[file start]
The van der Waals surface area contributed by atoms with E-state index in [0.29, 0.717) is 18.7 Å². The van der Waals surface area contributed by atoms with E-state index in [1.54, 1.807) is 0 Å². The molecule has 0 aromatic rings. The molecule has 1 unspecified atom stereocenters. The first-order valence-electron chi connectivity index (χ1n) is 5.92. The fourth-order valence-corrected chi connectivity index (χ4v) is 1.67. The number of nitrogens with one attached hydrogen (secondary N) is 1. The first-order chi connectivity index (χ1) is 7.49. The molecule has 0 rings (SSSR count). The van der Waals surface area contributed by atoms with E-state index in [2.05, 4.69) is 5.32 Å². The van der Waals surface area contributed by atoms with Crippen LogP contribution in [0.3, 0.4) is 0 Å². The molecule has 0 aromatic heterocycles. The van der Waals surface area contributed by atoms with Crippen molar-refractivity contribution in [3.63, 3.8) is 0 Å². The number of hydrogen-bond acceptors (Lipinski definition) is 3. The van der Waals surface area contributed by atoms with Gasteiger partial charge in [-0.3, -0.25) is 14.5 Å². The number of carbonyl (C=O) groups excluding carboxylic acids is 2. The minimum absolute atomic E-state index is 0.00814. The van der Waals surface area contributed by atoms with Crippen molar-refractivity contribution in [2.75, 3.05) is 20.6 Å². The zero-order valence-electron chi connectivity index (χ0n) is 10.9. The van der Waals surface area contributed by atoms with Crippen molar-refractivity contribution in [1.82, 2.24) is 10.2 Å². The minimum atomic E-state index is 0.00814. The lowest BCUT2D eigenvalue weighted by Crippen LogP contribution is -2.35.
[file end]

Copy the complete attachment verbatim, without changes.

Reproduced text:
The van der Waals surface area contributed by atoms with E-state index in [0.29, 0.717) is 18.7 Å². The van der Waals surface area contributed by atoms with E-state index in [1.54, 1.807) is 0 Å². The molecule has 0 aromatic rings. The molecule has 1 unspecified atom stereocenters. The first-order valence-electron chi connectivity index (χ1n) is 5.92. The fourth-order valence-corrected chi connectivity index (χ4v) is 1.67. The number of nitrogens with one attached hydrogen (secondary N) is 1. The first-order chi connectivity index (χ1) is 7.49. The molecule has 0 rings (SSSR count). The van der Waals surface area contributed by atoms with E-state index in [2.05, 4.69) is 5.32 Å². The van der Waals surface area contributed by atoms with Crippen LogP contribution in [0.3, 0.4) is 0 Å². The molecule has 0 aromatic heterocycles. The van der Waals surface area contributed by atoms with Crippen molar-refractivity contribution in [3.63, 3.8) is 0 Å². The number of hydrogen-bond acceptors (Lipinski definition) is 3. The van der Waals surface area contributed by atoms with Gasteiger partial charge in [-0.3, -0.25) is 14.5 Å². The number of carbonyl (C=O) groups excluding carboxylic acids is 2. The minimum absolute atomic E-state index is 0.00814. The van der Waals surface area contributed by atoms with Crippen molar-refractivity contribution in [2.75, 3.05) is 20.6 Å². The zero-order valence-electron chi connectivity index (χ0n) is 10.9. The van der Waals surface area contributed by atoms with Crippen molar-refractivity contribution in [1.82, 2.24) is 10.2 Å². The minimum atomic E-state index is 0.00814. The lowest BCUT2D eigenvalue weighted by Crippen LogP contribution is -2.35.